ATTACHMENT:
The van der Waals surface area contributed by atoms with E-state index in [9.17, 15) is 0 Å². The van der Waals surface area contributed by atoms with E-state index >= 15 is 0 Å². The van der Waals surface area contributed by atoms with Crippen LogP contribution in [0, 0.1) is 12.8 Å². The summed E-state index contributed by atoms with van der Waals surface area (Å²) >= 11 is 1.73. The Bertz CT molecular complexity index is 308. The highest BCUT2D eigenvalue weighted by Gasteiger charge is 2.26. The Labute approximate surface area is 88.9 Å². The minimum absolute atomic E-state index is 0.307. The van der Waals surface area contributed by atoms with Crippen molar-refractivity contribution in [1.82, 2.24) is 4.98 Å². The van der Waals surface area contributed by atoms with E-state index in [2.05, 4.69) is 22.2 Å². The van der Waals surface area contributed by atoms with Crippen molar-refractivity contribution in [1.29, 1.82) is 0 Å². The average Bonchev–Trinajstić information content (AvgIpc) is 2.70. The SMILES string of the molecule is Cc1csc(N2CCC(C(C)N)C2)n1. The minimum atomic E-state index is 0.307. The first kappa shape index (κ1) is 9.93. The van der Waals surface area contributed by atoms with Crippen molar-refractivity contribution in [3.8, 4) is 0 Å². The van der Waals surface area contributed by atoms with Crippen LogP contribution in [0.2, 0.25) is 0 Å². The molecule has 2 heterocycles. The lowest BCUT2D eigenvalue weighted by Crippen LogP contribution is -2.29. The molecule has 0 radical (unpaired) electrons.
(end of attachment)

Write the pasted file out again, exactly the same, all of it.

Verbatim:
The van der Waals surface area contributed by atoms with E-state index in [9.17, 15) is 0 Å². The van der Waals surface area contributed by atoms with E-state index >= 15 is 0 Å². The van der Waals surface area contributed by atoms with Crippen LogP contribution in [0, 0.1) is 12.8 Å². The summed E-state index contributed by atoms with van der Waals surface area (Å²) >= 11 is 1.73. The Bertz CT molecular complexity index is 308. The highest BCUT2D eigenvalue weighted by Gasteiger charge is 2.26. The Labute approximate surface area is 88.9 Å². The minimum absolute atomic E-state index is 0.307. The van der Waals surface area contributed by atoms with Crippen molar-refractivity contribution in [1.82, 2.24) is 4.98 Å². The van der Waals surface area contributed by atoms with E-state index in [2.05, 4.69) is 22.2 Å². The van der Waals surface area contributed by atoms with Crippen molar-refractivity contribution in [1.29, 1.82) is 0 Å². The average Bonchev–Trinajstić information content (AvgIpc) is 2.70. The SMILES string of the molecule is Cc1csc(N2CCC(C(C)N)C2)n1. The minimum atomic E-state index is 0.307. The first kappa shape index (κ1) is 9.93. The van der Waals surface area contributed by atoms with Crippen molar-refractivity contribution in [3.8, 4) is 0 Å². The van der Waals surface area contributed by atoms with Crippen LogP contribution in [0.2, 0.25) is 0 Å². The molecule has 2 heterocycles. The lowest BCUT2D eigenvalue weighted by Crippen LogP contribution is -2.29. The molecule has 0 radical (unpaired) electrons.